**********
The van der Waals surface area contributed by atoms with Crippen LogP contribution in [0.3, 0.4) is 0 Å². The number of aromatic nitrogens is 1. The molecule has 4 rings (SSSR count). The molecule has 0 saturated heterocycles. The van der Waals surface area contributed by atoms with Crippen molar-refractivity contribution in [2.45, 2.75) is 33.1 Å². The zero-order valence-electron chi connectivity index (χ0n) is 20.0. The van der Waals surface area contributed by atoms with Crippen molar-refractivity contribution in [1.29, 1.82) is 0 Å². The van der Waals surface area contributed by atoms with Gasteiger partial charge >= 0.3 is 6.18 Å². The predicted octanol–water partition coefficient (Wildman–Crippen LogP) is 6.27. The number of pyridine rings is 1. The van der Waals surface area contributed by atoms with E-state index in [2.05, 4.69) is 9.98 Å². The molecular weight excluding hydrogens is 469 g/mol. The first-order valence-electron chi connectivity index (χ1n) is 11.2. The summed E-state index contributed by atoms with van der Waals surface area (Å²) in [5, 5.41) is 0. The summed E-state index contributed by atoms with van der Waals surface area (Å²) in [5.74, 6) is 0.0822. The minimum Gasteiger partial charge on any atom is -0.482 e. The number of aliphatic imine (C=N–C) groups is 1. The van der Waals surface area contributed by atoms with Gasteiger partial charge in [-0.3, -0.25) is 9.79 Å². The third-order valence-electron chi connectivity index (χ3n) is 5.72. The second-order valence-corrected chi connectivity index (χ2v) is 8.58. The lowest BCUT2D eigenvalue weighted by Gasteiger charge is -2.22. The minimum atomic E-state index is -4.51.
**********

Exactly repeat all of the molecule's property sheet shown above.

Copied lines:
The van der Waals surface area contributed by atoms with Crippen LogP contribution in [0.3, 0.4) is 0 Å². The number of aromatic nitrogens is 1. The molecule has 4 rings (SSSR count). The molecule has 0 saturated heterocycles. The van der Waals surface area contributed by atoms with Crippen molar-refractivity contribution in [2.45, 2.75) is 33.1 Å². The zero-order valence-electron chi connectivity index (χ0n) is 20.0. The van der Waals surface area contributed by atoms with Crippen molar-refractivity contribution in [1.29, 1.82) is 0 Å². The van der Waals surface area contributed by atoms with Gasteiger partial charge >= 0.3 is 6.18 Å². The predicted octanol–water partition coefficient (Wildman–Crippen LogP) is 6.27. The number of pyridine rings is 1. The van der Waals surface area contributed by atoms with E-state index in [2.05, 4.69) is 9.98 Å². The molecular weight excluding hydrogens is 469 g/mol. The first-order valence-electron chi connectivity index (χ1n) is 11.2. The summed E-state index contributed by atoms with van der Waals surface area (Å²) in [5, 5.41) is 0. The summed E-state index contributed by atoms with van der Waals surface area (Å²) in [5.74, 6) is 0.0822. The minimum Gasteiger partial charge on any atom is -0.482 e. The number of aliphatic imine (C=N–C) groups is 1. The van der Waals surface area contributed by atoms with Gasteiger partial charge in [-0.3, -0.25) is 9.79 Å². The third-order valence-electron chi connectivity index (χ3n) is 5.72. The second-order valence-corrected chi connectivity index (χ2v) is 8.58. The lowest BCUT2D eigenvalue weighted by Gasteiger charge is -2.22. The minimum atomic E-state index is -4.51.